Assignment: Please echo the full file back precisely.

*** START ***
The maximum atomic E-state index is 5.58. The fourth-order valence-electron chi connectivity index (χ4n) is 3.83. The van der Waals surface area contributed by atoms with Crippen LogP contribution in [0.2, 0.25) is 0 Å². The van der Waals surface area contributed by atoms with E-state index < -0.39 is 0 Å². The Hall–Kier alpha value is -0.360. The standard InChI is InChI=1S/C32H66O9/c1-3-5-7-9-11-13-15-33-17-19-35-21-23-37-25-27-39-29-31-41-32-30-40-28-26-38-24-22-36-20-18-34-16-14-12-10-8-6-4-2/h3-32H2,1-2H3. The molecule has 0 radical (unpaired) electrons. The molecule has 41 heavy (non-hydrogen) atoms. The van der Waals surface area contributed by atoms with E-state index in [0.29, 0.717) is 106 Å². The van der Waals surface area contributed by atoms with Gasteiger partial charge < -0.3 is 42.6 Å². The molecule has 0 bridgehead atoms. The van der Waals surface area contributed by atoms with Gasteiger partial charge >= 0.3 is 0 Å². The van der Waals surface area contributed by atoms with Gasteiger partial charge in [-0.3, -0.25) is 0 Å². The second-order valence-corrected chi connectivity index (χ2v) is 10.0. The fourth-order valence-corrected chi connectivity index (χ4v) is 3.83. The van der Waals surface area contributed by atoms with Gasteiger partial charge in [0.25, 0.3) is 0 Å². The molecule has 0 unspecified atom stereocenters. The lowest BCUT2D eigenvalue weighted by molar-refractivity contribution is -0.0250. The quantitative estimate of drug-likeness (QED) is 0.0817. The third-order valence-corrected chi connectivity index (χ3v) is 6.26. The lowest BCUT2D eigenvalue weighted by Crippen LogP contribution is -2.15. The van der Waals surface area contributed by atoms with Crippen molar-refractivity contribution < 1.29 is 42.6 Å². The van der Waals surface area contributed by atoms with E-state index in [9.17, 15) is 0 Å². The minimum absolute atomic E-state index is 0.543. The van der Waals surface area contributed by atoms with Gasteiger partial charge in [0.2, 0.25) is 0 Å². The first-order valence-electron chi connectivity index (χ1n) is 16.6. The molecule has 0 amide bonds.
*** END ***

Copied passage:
The maximum atomic E-state index is 5.58. The fourth-order valence-electron chi connectivity index (χ4n) is 3.83. The van der Waals surface area contributed by atoms with Crippen LogP contribution in [0.2, 0.25) is 0 Å². The van der Waals surface area contributed by atoms with E-state index < -0.39 is 0 Å². The Hall–Kier alpha value is -0.360. The standard InChI is InChI=1S/C32H66O9/c1-3-5-7-9-11-13-15-33-17-19-35-21-23-37-25-27-39-29-31-41-32-30-40-28-26-38-24-22-36-20-18-34-16-14-12-10-8-6-4-2/h3-32H2,1-2H3. The molecule has 0 radical (unpaired) electrons. The molecule has 41 heavy (non-hydrogen) atoms. The van der Waals surface area contributed by atoms with E-state index in [0.29, 0.717) is 106 Å². The van der Waals surface area contributed by atoms with Gasteiger partial charge < -0.3 is 42.6 Å². The molecule has 0 bridgehead atoms. The van der Waals surface area contributed by atoms with Gasteiger partial charge >= 0.3 is 0 Å². The van der Waals surface area contributed by atoms with Gasteiger partial charge in [-0.3, -0.25) is 0 Å². The second-order valence-corrected chi connectivity index (χ2v) is 10.0. The fourth-order valence-corrected chi connectivity index (χ4v) is 3.83. The van der Waals surface area contributed by atoms with Gasteiger partial charge in [0.25, 0.3) is 0 Å². The molecule has 0 unspecified atom stereocenters. The lowest BCUT2D eigenvalue weighted by molar-refractivity contribution is -0.0250. The quantitative estimate of drug-likeness (QED) is 0.0817. The third-order valence-corrected chi connectivity index (χ3v) is 6.26. The lowest BCUT2D eigenvalue weighted by Crippen LogP contribution is -2.15. The van der Waals surface area contributed by atoms with Crippen molar-refractivity contribution < 1.29 is 42.6 Å². The van der Waals surface area contributed by atoms with E-state index in [9.17, 15) is 0 Å². The minimum absolute atomic E-state index is 0.543. The van der Waals surface area contributed by atoms with Gasteiger partial charge in [0.2, 0.25) is 0 Å². The first-order valence-electron chi connectivity index (χ1n) is 16.6. The molecule has 0 amide bonds.